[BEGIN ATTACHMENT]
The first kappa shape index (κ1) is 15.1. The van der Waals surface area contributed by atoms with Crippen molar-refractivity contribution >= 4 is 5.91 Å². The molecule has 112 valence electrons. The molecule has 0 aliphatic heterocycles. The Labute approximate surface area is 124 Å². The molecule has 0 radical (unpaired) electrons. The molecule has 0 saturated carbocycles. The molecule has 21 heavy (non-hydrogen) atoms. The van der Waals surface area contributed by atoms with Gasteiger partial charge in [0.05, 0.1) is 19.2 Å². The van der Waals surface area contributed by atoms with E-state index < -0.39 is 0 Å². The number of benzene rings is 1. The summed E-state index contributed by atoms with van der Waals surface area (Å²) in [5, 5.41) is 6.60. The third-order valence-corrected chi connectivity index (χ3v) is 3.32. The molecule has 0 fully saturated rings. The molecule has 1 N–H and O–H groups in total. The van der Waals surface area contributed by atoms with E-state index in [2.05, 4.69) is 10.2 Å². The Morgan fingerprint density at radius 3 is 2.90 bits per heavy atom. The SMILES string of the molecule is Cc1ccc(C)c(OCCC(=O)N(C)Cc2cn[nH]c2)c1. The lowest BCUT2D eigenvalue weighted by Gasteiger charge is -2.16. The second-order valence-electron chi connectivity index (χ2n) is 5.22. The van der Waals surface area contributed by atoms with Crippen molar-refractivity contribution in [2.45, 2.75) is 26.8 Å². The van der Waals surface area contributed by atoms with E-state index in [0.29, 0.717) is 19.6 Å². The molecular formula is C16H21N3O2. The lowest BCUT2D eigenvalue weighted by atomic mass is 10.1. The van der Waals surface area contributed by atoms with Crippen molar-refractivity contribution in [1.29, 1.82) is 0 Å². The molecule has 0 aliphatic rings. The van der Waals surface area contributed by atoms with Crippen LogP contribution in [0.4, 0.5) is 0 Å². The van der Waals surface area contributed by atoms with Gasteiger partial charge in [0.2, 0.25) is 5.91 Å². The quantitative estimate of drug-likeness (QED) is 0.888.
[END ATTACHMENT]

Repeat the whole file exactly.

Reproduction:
The first kappa shape index (κ1) is 15.1. The van der Waals surface area contributed by atoms with Crippen molar-refractivity contribution >= 4 is 5.91 Å². The molecule has 112 valence electrons. The molecule has 0 aliphatic heterocycles. The Labute approximate surface area is 124 Å². The molecule has 0 radical (unpaired) electrons. The molecule has 0 saturated carbocycles. The molecule has 21 heavy (non-hydrogen) atoms. The van der Waals surface area contributed by atoms with Gasteiger partial charge in [0.05, 0.1) is 19.2 Å². The van der Waals surface area contributed by atoms with E-state index < -0.39 is 0 Å². The number of benzene rings is 1. The summed E-state index contributed by atoms with van der Waals surface area (Å²) in [5, 5.41) is 6.60. The third-order valence-corrected chi connectivity index (χ3v) is 3.32. The molecule has 0 fully saturated rings. The molecule has 1 N–H and O–H groups in total. The van der Waals surface area contributed by atoms with E-state index in [2.05, 4.69) is 10.2 Å². The Morgan fingerprint density at radius 3 is 2.90 bits per heavy atom. The SMILES string of the molecule is Cc1ccc(C)c(OCCC(=O)N(C)Cc2cn[nH]c2)c1. The lowest BCUT2D eigenvalue weighted by Gasteiger charge is -2.16. The second-order valence-electron chi connectivity index (χ2n) is 5.22. The van der Waals surface area contributed by atoms with Crippen molar-refractivity contribution in [2.45, 2.75) is 26.8 Å². The van der Waals surface area contributed by atoms with E-state index in [0.29, 0.717) is 19.6 Å². The molecular formula is C16H21N3O2. The lowest BCUT2D eigenvalue weighted by atomic mass is 10.1. The van der Waals surface area contributed by atoms with Crippen molar-refractivity contribution in [1.29, 1.82) is 0 Å². The molecule has 0 aliphatic rings. The van der Waals surface area contributed by atoms with Crippen LogP contribution in [0.4, 0.5) is 0 Å². The van der Waals surface area contributed by atoms with Gasteiger partial charge in [0.2, 0.25) is 5.91 Å². The quantitative estimate of drug-likeness (QED) is 0.888.